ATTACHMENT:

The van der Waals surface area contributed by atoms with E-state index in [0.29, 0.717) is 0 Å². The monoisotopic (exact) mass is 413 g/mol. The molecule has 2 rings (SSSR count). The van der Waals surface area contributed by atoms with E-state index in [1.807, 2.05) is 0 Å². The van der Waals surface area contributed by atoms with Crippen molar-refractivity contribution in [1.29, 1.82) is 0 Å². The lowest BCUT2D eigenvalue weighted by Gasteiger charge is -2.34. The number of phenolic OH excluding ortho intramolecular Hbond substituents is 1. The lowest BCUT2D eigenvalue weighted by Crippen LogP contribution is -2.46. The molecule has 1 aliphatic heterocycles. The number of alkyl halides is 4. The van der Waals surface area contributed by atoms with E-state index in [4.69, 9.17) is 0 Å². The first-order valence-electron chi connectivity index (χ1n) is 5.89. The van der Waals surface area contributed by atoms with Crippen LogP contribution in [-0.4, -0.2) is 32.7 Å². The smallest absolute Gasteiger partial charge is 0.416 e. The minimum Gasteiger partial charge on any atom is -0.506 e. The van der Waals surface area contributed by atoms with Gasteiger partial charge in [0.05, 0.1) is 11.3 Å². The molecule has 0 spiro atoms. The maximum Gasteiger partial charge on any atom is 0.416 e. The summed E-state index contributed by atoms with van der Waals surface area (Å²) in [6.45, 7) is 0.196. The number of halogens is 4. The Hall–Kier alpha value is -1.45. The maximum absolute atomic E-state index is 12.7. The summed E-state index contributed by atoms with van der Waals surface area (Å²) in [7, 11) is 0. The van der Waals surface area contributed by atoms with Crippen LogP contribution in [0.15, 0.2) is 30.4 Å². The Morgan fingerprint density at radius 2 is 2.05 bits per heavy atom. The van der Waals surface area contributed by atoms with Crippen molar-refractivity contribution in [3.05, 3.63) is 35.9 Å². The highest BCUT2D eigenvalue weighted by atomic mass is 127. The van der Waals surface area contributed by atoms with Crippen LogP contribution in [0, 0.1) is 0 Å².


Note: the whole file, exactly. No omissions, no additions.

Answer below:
The van der Waals surface area contributed by atoms with E-state index in [0.29, 0.717) is 0 Å². The monoisotopic (exact) mass is 413 g/mol. The molecule has 2 rings (SSSR count). The van der Waals surface area contributed by atoms with E-state index in [1.807, 2.05) is 0 Å². The van der Waals surface area contributed by atoms with Crippen molar-refractivity contribution in [1.29, 1.82) is 0 Å². The lowest BCUT2D eigenvalue weighted by Gasteiger charge is -2.34. The number of phenolic OH excluding ortho intramolecular Hbond substituents is 1. The lowest BCUT2D eigenvalue weighted by Crippen LogP contribution is -2.46. The molecule has 1 aliphatic heterocycles. The number of alkyl halides is 4. The van der Waals surface area contributed by atoms with E-state index in [4.69, 9.17) is 0 Å². The first-order valence-electron chi connectivity index (χ1n) is 5.89. The van der Waals surface area contributed by atoms with Crippen LogP contribution in [-0.4, -0.2) is 32.7 Å². The smallest absolute Gasteiger partial charge is 0.416 e. The minimum Gasteiger partial charge on any atom is -0.506 e. The van der Waals surface area contributed by atoms with Gasteiger partial charge in [0.05, 0.1) is 11.3 Å². The molecule has 0 spiro atoms. The maximum Gasteiger partial charge on any atom is 0.416 e. The summed E-state index contributed by atoms with van der Waals surface area (Å²) in [6.45, 7) is 0.196. The number of halogens is 4. The Hall–Kier alpha value is -1.45. The maximum absolute atomic E-state index is 12.7. The summed E-state index contributed by atoms with van der Waals surface area (Å²) in [7, 11) is 0. The van der Waals surface area contributed by atoms with Crippen LogP contribution in [0.15, 0.2) is 30.4 Å². The Morgan fingerprint density at radius 2 is 2.05 bits per heavy atom. The van der Waals surface area contributed by atoms with Crippen molar-refractivity contribution in [3.05, 3.63) is 35.9 Å². The highest BCUT2D eigenvalue weighted by atomic mass is 127. The van der Waals surface area contributed by atoms with Crippen LogP contribution in [0, 0.1) is 0 Å².